— VikeFans (@VikeFans) June 30, 2021
San Francisco offensive lineman Harris Barton was in awe of Carter’s performance. He recalled Carter making every kind of circus catch every time he looked at the replay on the big screen.
San Francisco defensive coordinator George Seifert was also in awe of the Vikings’ twenty-six-year-old wide receiver.
“He was like (Babe) Ruth pointing to the stands that day,” an impressed Seifert told Sports Illustrated in the summer of 1989.
Carter showed up future Hall of Fame wide receiver Jerry Rice that day. The latter had a rare off-day on the gridiron: he had 16 receiving yards on one reception.
It was unfathomable considering Rice had 22 touchdown receptions during the regular season when the 49ers won thirteen of fifteen games.
“Take nothing away from J.R.,” Carter spoke of Rice a year-and-a-half later. “But I don’t envy him. I know I can compete.”
Anthony Carter was also one of the reasons behind the most embarrassing loss in Bill Walsh’s legendary NFL coaching career.
“The playoff loss to the Vikings in ’87 was probably my most traumatic experience I’ve had in sports,” Walsh told NFL Films (via CBS Sports’ Bryan DeArdo). “Coming off the field, I was so embarrassed, so hurt, so humiliated.”
Despite the disappointing setback, Walsh and the 49ers won Super Bowl XXIII against the Cincinnati Bengals the following year.
It was the first of San Francisco’s back-to-back Super Bowl titles and their fourth Vince Lombardi trophy in the 1980s.
As for the Vikings, they lost to Doug Williams and the then-Washington Redskins (now known as the Washington Commanders) in the 1987 NFC Championship Game, 17-10.
Carter played three more seasons in Minnesota from 1991 to 1993. He had a combined 1,908 receiving yards and 12 touchdowns during that stretch.
The Vikings averaged nine wins and made two postseason appearances during that three-year period. However, they never made it past the NFC Wild Card Game.
Carter returned to the state of Michigan in 1994. He spent his final two NFL seasons with the Detroit Lions.
Carter battled through two injury-plagued seasons in Detroit. He had a combined 97 receiving yards and three touchdowns on eight receptions during his time in the Motor City.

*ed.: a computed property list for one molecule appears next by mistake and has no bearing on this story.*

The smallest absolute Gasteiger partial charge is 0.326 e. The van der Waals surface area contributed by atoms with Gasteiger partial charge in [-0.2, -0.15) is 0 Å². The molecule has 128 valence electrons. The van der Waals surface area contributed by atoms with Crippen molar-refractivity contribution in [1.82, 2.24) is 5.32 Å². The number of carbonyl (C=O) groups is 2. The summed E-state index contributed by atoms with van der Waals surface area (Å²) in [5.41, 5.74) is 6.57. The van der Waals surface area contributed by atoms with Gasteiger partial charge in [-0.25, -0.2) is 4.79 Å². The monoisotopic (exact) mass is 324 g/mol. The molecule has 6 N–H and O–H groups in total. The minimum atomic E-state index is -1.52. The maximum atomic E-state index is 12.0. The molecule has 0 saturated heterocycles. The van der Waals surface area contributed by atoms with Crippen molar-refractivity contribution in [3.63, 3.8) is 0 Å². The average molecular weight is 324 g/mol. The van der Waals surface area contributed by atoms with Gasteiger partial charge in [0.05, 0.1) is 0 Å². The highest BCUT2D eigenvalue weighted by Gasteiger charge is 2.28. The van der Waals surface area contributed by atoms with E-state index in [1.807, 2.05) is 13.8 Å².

The Lions averaged ten wins per season from 1994 to 1995. Regrettably, they lost in the NFC Wild Card Game each time.
Anthony Carter retired from the National Football League at the end of the 1995 season.
He finished his 11-year NFL career with 7,733 receiving yards and 55 touchdowns on 486 receptions.
Anthony Carter and his wife Kim have a son, Anthony, Jr.
According to The Detroit Free Press‘ Michael Rosenberg (via Chron.com), Anthony, Jr. has cerebral palsy.
Expensive health care for his son’s condition reportedly forced Carter to sell some of his various sports memorabilia (including his induction ring into the College Football Hall of Fame) in 2004.
Carter ran into trouble with the law several times during retirement.
Authorities arrested him in 1998 and 2000 on charges of domestic battery. He received one-year probation after the second arrest, per The Associated Press (via ESPN).
Carter pleaded guilty to aggravated assault three years later. Police initially charged him with domestic battery, assault with a firearm, and false imprisonment.
Fortunately, Carter avoided a felony conviction by pleading guilty to a lesser offense. He ended his three-year probation two years early in September 2006.
Carter’s attorney, Mitchell Beers, confirmed his good behavior during the probationary period to The Associated Press.
Carter was previously arrested on charges of disorderly conduct after he fought a Minnesota Vikings teammate in 1988.
@cfbhall Anthony Carter (born September 17, 1960) University of Michigan's all-time leading receiver, and played professionally for thirteen years Michigan Panthers & Minnesota VikingsHe is also known as 'AC'. In 2001 Carter was elected to the College Football Hall of Fame. pic.twitter.com/RWyuCgediT
— Timothy C. Kulla (@TCKooo) September 18, 2019
The University of Michigan Hall of Honor inducted Carter in 2002.